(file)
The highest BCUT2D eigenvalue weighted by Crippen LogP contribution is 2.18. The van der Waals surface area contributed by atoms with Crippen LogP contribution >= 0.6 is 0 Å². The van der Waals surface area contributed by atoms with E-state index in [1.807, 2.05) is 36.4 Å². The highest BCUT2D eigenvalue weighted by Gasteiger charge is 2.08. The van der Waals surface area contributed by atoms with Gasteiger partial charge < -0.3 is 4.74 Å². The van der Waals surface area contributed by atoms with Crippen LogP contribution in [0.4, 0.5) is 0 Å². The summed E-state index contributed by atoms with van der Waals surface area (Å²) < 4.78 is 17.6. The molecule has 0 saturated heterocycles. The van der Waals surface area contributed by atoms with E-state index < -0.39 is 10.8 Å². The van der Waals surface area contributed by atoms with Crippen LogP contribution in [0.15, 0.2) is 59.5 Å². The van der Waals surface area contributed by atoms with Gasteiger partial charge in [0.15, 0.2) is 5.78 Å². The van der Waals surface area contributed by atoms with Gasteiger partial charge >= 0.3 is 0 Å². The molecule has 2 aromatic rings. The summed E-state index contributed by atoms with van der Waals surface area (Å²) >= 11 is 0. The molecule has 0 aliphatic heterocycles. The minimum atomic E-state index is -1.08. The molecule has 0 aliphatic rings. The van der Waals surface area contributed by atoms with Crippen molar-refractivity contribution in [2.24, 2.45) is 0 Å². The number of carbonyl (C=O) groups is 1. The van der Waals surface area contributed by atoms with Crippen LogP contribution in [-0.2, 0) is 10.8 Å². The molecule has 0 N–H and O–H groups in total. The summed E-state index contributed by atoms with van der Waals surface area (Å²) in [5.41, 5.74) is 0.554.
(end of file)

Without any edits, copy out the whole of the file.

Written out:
The highest BCUT2D eigenvalue weighted by Crippen LogP contribution is 2.18. The van der Waals surface area contributed by atoms with Crippen LogP contribution >= 0.6 is 0 Å². The van der Waals surface area contributed by atoms with E-state index in [1.807, 2.05) is 36.4 Å². The highest BCUT2D eigenvalue weighted by Gasteiger charge is 2.08. The van der Waals surface area contributed by atoms with Gasteiger partial charge < -0.3 is 4.74 Å². The van der Waals surface area contributed by atoms with Crippen LogP contribution in [0.4, 0.5) is 0 Å². The summed E-state index contributed by atoms with van der Waals surface area (Å²) < 4.78 is 17.6. The molecule has 0 saturated heterocycles. The van der Waals surface area contributed by atoms with E-state index < -0.39 is 10.8 Å². The van der Waals surface area contributed by atoms with Crippen LogP contribution in [0.15, 0.2) is 59.5 Å². The van der Waals surface area contributed by atoms with Gasteiger partial charge in [0.15, 0.2) is 5.78 Å². The van der Waals surface area contributed by atoms with Gasteiger partial charge >= 0.3 is 0 Å². The molecule has 2 aromatic rings. The summed E-state index contributed by atoms with van der Waals surface area (Å²) >= 11 is 0. The molecule has 0 aliphatic heterocycles. The minimum atomic E-state index is -1.08. The molecule has 0 aliphatic rings. The van der Waals surface area contributed by atoms with Crippen molar-refractivity contribution in [2.24, 2.45) is 0 Å². The number of carbonyl (C=O) groups is 1. The van der Waals surface area contributed by atoms with Crippen LogP contribution in [-0.2, 0) is 10.8 Å². The molecule has 0 N–H and O–H groups in total. The summed E-state index contributed by atoms with van der Waals surface area (Å²) in [5.41, 5.74) is 0.554.